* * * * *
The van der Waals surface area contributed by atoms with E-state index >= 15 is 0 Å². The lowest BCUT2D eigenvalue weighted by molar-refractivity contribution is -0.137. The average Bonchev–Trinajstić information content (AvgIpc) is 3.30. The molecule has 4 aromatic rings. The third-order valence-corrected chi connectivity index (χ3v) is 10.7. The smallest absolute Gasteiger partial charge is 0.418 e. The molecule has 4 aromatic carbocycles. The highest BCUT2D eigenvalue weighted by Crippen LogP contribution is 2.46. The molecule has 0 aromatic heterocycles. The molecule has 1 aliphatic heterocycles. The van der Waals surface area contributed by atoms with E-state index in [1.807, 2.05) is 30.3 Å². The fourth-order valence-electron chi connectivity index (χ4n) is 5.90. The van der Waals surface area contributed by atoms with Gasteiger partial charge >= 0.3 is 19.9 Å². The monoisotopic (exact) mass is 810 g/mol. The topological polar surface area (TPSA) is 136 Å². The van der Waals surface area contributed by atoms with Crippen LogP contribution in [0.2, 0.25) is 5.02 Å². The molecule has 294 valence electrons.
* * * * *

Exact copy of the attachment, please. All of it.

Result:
The van der Waals surface area contributed by atoms with E-state index >= 15 is 0 Å². The lowest BCUT2D eigenvalue weighted by molar-refractivity contribution is -0.137. The average Bonchev–Trinajstić information content (AvgIpc) is 3.30. The molecule has 4 aromatic rings. The third-order valence-corrected chi connectivity index (χ3v) is 10.7. The smallest absolute Gasteiger partial charge is 0.418 e. The molecule has 4 aromatic carbocycles. The highest BCUT2D eigenvalue weighted by Crippen LogP contribution is 2.46. The molecule has 0 aromatic heterocycles. The molecule has 1 aliphatic heterocycles. The van der Waals surface area contributed by atoms with E-state index in [1.807, 2.05) is 30.3 Å². The fourth-order valence-electron chi connectivity index (χ4n) is 5.90. The van der Waals surface area contributed by atoms with Gasteiger partial charge >= 0.3 is 19.9 Å². The monoisotopic (exact) mass is 810 g/mol. The topological polar surface area (TPSA) is 136 Å². The van der Waals surface area contributed by atoms with Crippen LogP contribution in [0.2, 0.25) is 5.02 Å². The molecule has 294 valence electrons.